I when the Dia'z regime, during the
Madero revolution, attempted to ex?
tradite jtseons from Washington on
technical charges of political acts.
J Col. Thomas today telegraphed Asco
nu the printed dispatch in question.
j "I bog you to deny that I have
made any such statement," was Azco?
8 >nor Martinez, the Mexican am?
bassador, today requested on behalf of
i the Madero Government that the
United states customs officials hold
I up shipments of arms to Mexico which
( might find their way to tm- in.-ur
rectos. Acting Secretary Wilson, of
tin- state department told the ambas?
sador he would confer with officials of
! the treasury department and the de?
partment Of justice.
The request has put officials of
this Government In a quandry, for
when the Madero uprising was afoot.
the customs authorities permitted
shipments of arms to Mcj Ico In the
regular course of commerce, provided
it was not evident that such shlp
ments were part of an armed expe?
dition starte,, in the United States.
a u gust a < Jhronb le.
Columbia. Feb. 22.? On the march
n passing n blind tiger establishment
Meeting street Governor Blease
waved his hand nnd checked up hli
horse until he finally j-rot the atten?
tion of the proprietor who took off
bis hat and cheered the governor
who was consld< rate enough to hold
up the parade that the salutation
might be exchanged,
ANOTHER FORM OF SLAVERY.
SENATOR TILLMAN'K VIEWS ON
LAWRENCE MILL STRIKE.
In Opinion of South Carolina Sena?
tor, MussachasctLs, "The Cradle of
liberty," Has Substituted Indus?
trial for Chattel Slavery?Blames
Immigration Laws for Admitting
Ignorant Foreign Laborers, Who
Become Republican Voters and
Support Protective Tann.
Washington, Feb. 28.?Senator B. 1
R. Tillman. of South Carolina, made j
the following statement today, when
asked for an opinion on the develop?
ments at Lawrence, Mass: "The la?
bor agitators at Lawrence have used
the strike and things that have grown
out of it for the purpose of agitation.
Shipping the children to New York
and Philadelphia could only'have had
one of two objects, to lessen the nuir
her of mouths to he fed at Lawre* <f
or to excite the sympathy of f
workers in the two cities named.
"The interference by the police with
the last shipment of children was un?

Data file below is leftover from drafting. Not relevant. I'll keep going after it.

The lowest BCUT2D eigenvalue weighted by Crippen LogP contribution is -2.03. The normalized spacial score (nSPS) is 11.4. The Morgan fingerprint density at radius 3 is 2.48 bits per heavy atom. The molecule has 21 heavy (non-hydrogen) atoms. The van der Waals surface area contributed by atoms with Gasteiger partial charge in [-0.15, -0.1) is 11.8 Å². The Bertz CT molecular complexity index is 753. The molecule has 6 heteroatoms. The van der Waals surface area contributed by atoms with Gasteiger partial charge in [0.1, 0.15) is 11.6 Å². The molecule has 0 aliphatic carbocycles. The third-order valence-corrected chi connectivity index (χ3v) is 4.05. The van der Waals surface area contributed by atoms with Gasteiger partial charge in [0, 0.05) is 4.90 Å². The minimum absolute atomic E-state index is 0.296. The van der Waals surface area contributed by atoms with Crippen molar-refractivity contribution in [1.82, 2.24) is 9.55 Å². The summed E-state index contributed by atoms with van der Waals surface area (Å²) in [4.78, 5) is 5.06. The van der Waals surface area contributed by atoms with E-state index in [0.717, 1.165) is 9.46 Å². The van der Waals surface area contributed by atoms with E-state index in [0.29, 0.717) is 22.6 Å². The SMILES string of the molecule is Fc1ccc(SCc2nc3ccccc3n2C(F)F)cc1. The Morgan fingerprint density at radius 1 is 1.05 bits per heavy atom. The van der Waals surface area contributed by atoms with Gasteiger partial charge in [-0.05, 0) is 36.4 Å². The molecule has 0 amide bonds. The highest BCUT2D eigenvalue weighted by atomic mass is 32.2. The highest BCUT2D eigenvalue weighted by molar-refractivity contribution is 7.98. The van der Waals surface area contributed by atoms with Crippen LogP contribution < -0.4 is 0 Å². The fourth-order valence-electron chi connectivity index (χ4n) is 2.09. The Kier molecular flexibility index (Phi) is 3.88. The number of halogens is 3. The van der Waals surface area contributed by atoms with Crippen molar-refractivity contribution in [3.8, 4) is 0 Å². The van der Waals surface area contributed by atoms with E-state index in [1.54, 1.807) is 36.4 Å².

fortunate in more ways than one. It
was wholly unwarranted Jby any law
I know of and an invasion of rights
that are guaranteed by the Constitu?
tion. Had they stopped the first batch
of children from going to New York
city, it would have been a blessing,
for they arrived late in the evening,
during a blizzard, when the ther?
mometer was around zero, and they
must have suffered greatly.
"I think tt unfortunate that both
houses of Congress have been asked
(to interference, because it appears to
be purely a State matter. However, I
recall that Massachusetts has claim?
ed to he 'the cradle of liberty' and
was leader of the crusade which re?
sulted in the great civil war. The con?
ditions at l^awrence seems to indl-.
cate that she has substituted indus?
trial slavery for chattel slavery and
a horde of foreigners in the city,
thousands of whom who cannot speak
the English language, have been im?
ported to furnish labor. They are
a sad commentary on our lax ImmJ-.'
"If the occurrences at Lawrence
last week shall cause Congress to en?
force restrictions such as will keep
out these ignorant and debased peo?
ple, the American people will look up?
on the strike at I.#awrence as a bless?
ing, and it will mark a new epoch of
the war between labor and capital.
The howling of the protective tariff
advocates for more protection to
American labor have brought a con?
dition as striking and as epoch-mak?
ing as the Dred Scot decision. Things
. in this country have come to a pretty
I pas3 when the authorities of a State
go so far as to prohibit people from
?ending their own children away.
"That is slavery pure and simple.
But when we recollect that such peo?
ple as these haw been naturalized
and turned into Republican voters for
B protective tariff, it would sx>m that
the greed of the manufact; "er had
overreached itself. It is time for
sane and sensible people to find just
what is the trouble and apply the
remedy. Congress c in stop promis?
cuous and unlimited immigration and
should do so, but Congress cannot le?
gally interfere with a State's police
powers. We are between the devil
? of capitalistic greed on one hand and
the SOS of Socialism. with the red
tlag of the Jacobins, on the other. We
are bound to have some blood-let?
ting before the disease il CUrcd.
I ' it seems like poetic Justice that
Massachusetts chickens, which did so
' much wrong and caused so much
misery In the south, sre now com?
ing home to roost."
in THE POLICE COURT.
I John Dingle Tried and Sentenced on
a Number of Charge-..
The following cases were tried by